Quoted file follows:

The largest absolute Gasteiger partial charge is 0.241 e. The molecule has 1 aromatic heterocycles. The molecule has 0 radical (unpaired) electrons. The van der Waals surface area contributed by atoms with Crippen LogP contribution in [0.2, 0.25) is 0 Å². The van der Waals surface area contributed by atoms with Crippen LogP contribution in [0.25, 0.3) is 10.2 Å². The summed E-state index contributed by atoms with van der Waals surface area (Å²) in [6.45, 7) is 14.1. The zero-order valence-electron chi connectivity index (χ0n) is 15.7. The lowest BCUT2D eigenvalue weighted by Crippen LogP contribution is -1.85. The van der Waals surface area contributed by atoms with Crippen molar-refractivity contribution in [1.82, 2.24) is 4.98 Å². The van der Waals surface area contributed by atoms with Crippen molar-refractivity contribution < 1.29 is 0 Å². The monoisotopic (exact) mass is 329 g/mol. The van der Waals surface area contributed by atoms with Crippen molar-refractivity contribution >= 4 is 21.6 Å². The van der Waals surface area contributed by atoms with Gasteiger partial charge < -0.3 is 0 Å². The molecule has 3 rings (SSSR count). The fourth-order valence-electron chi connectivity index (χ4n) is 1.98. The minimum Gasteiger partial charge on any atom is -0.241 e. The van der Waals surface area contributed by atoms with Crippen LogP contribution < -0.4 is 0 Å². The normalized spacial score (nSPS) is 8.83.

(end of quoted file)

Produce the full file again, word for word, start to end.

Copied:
The largest absolute Gasteiger partial charge is 0.241 e. The molecule has 1 aromatic heterocycles. The molecule has 0 radical (unpaired) electrons. The van der Waals surface area contributed by atoms with Crippen LogP contribution in [0.2, 0.25) is 0 Å². The van der Waals surface area contributed by atoms with Crippen LogP contribution in [0.25, 0.3) is 10.2 Å². The summed E-state index contributed by atoms with van der Waals surface area (Å²) in [6.45, 7) is 14.1. The zero-order valence-electron chi connectivity index (χ0n) is 15.7. The lowest BCUT2D eigenvalue weighted by Crippen LogP contribution is -1.85. The van der Waals surface area contributed by atoms with Crippen molar-refractivity contribution in [1.82, 2.24) is 4.98 Å². The van der Waals surface area contributed by atoms with Crippen molar-refractivity contribution < 1.29 is 0 Å². The monoisotopic (exact) mass is 329 g/mol. The van der Waals surface area contributed by atoms with Crippen molar-refractivity contribution >= 4 is 21.6 Å². The van der Waals surface area contributed by atoms with Gasteiger partial charge < -0.3 is 0 Å². The molecule has 3 rings (SSSR count). The fourth-order valence-electron chi connectivity index (χ4n) is 1.98. The minimum Gasteiger partial charge on any atom is -0.241 e. The van der Waals surface area contributed by atoms with Crippen LogP contribution < -0.4 is 0 Å². The normalized spacial score (nSPS) is 8.83.